Launched in early 2012 by Campaign Chair Bob Iger and Co-Chairs Annette Bening and Tom Hanks, the campaign has raised $100 million through private donations towards a $250 million goal. “The early response to our fundraising campaign has been outstanding and is incredibly encouraging,” said Iger. “We are so grateful to the founding supporters of the campaign, who share our vision and passion for creating the Academy Museum.”
Located on the Los Angeles County Museum of Art campus, the nearly 300,000 square-foot Academy Museum will revitalize the historic building, which has been vacant or underutilized for nearly 20 years, and weave it back into the fabric of the city.
The design fully restores the Wilshire and Fairfax street-front facades of the 1938 Streamline Moderne building, and includes a spherical glass addition at the back of the original building. Designed to represent the marriage of art and technology, the addition will house a state-of-the-art theater which replaces an extension made to the structure in 1946.
“The design for the museum will finally enable this wonderful building to be animated and contribute to the city after sitting empty for so long,” said Piano, the Pritzker Prize winning architect. “I am very inspired by the Academy’s name and mission, the idea of the arts and sciences working together to create films. Our design will preserve the May Company building’s historic public profile while simultaneously signaling that the building is taking on a new life that celebrates both the industry and art form that this city created and gave to the world.”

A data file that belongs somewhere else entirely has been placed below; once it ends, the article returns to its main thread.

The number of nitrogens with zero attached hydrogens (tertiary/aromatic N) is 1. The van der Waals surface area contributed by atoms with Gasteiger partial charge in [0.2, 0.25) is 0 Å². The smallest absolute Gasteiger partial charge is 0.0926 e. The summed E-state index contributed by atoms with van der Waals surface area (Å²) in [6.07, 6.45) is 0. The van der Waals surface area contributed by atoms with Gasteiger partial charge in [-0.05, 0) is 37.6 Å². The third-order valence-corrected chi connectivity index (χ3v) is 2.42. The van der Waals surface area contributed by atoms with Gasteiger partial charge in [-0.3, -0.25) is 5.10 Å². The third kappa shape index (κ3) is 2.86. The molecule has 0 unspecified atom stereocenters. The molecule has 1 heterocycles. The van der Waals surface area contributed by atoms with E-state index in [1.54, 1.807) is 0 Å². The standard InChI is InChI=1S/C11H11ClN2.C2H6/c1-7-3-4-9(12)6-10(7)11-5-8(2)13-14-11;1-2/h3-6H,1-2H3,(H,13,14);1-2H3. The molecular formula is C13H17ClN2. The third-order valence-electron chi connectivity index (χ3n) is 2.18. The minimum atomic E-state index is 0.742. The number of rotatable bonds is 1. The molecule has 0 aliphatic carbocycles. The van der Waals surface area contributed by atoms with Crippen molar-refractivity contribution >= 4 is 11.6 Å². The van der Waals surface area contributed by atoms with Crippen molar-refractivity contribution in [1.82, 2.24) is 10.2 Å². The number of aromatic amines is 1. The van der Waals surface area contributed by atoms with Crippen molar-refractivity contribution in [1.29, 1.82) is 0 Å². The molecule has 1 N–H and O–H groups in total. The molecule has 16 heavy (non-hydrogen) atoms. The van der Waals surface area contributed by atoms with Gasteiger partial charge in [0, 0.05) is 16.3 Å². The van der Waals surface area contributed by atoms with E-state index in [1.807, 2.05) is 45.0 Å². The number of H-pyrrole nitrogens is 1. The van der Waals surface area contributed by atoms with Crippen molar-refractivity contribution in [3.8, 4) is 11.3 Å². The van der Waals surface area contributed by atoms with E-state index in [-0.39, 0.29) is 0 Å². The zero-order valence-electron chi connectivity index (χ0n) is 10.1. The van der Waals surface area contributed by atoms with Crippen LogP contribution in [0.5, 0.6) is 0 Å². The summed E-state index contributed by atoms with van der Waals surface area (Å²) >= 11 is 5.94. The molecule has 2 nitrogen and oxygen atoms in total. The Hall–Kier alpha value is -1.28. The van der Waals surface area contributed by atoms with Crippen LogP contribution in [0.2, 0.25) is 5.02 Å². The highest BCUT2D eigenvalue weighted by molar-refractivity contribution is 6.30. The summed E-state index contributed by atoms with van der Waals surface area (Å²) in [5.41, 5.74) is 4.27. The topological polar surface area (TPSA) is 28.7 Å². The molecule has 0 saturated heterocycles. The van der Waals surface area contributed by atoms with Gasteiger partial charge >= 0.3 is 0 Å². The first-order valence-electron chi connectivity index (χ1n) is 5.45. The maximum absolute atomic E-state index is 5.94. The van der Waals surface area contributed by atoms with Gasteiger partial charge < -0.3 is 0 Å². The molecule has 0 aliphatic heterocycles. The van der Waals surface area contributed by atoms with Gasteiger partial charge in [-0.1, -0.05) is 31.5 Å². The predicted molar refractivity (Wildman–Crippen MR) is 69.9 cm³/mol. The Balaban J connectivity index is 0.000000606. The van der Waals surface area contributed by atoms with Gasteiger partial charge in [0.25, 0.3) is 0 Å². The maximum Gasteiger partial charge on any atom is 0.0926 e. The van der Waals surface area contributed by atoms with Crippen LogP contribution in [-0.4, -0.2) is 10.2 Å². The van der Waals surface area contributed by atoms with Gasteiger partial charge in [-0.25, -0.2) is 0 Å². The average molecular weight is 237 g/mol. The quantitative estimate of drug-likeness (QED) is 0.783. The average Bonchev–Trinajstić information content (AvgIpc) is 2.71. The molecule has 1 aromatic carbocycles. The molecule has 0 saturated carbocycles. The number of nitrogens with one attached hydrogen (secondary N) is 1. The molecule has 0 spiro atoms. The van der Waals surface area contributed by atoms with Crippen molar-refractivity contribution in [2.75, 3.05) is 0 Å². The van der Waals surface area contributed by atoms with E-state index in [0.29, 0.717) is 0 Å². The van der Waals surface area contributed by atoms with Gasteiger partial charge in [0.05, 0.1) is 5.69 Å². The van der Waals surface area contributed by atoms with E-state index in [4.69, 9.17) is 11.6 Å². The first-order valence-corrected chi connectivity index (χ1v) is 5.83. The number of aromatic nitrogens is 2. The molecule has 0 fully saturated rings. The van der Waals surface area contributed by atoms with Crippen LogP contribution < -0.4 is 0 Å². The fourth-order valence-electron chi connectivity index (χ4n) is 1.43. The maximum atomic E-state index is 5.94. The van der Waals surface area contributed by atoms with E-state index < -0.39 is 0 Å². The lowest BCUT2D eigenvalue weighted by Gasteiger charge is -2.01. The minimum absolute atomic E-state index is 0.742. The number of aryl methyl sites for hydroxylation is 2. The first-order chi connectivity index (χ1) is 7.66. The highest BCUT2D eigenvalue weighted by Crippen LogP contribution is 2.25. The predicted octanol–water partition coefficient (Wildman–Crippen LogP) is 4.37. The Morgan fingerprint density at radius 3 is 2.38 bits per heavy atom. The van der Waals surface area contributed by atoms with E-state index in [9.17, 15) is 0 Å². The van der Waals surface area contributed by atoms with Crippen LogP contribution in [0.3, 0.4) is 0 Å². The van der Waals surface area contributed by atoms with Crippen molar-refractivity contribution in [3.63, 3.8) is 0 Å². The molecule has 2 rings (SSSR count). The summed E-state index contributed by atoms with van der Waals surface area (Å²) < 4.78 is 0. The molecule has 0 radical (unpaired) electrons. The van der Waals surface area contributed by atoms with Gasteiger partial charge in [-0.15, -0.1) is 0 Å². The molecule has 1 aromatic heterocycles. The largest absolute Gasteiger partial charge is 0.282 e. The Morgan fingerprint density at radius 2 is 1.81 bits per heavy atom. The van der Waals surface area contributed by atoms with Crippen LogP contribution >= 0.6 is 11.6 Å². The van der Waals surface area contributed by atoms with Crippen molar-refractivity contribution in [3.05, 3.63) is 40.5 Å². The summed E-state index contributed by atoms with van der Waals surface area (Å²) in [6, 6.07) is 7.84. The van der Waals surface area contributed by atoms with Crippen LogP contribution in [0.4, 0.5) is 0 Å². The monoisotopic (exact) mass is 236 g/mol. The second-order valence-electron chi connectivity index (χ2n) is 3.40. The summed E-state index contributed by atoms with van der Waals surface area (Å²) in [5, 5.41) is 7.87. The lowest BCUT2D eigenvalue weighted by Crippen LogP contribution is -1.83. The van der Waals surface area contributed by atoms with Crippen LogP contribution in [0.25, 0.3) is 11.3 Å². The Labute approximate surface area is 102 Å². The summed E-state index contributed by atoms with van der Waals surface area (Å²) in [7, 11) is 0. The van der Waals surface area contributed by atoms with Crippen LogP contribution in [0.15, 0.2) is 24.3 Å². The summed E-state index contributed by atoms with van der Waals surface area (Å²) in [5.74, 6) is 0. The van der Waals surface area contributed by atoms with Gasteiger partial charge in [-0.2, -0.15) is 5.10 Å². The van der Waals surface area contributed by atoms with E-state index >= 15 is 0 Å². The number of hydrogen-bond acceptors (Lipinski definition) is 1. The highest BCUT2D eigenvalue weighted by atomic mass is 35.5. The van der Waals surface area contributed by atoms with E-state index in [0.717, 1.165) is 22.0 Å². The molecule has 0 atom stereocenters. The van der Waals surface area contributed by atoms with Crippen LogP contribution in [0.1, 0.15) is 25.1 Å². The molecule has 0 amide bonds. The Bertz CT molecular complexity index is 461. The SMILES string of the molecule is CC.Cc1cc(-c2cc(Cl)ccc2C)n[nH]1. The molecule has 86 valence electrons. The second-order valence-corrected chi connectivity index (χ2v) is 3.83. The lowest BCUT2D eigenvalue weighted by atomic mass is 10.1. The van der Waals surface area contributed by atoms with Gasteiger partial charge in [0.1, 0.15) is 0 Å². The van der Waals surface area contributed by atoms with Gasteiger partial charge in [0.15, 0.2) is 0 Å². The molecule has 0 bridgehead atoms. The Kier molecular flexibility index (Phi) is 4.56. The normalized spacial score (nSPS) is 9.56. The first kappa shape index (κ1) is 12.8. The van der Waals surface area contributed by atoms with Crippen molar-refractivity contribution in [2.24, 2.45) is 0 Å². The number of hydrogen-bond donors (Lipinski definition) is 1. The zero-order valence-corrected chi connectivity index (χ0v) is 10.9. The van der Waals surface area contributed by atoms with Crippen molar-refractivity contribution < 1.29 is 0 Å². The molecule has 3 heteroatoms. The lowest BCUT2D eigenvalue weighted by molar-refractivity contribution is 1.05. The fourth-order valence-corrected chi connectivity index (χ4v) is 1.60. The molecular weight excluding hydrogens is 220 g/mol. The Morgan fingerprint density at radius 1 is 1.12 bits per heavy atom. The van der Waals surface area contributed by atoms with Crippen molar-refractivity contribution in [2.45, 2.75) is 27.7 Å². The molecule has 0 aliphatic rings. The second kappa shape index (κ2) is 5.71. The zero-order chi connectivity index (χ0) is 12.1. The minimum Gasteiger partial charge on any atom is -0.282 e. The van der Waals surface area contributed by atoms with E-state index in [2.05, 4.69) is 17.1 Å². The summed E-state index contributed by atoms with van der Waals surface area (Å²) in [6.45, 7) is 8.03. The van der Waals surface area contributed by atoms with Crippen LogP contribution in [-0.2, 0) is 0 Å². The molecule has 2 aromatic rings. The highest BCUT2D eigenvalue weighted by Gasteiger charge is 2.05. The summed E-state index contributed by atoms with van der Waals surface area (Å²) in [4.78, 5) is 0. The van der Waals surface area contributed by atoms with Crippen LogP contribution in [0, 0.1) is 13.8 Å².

“A major movie museum in the heart of this city has been a long-held dream of the Academy,” said Academy President Hawk Koch, “Thanks to the latest technological developments we can take the visiting public through time, back into our history and forward toward our future.”
Through immersive exhibitions and galleries, special screening rooms, and an interactive education center with demonstration labs, the museum will draw from the Academy’s extensive collections and archives, which include more than 140,000 films, 10 million photographs, 42,000 original film posters, 10,000 production drawings, costumes, props and movie-making equipment, as well as behind-the-scenes personal accounts from artists and innovators – the Academy’s membership – working in the motion picture industry.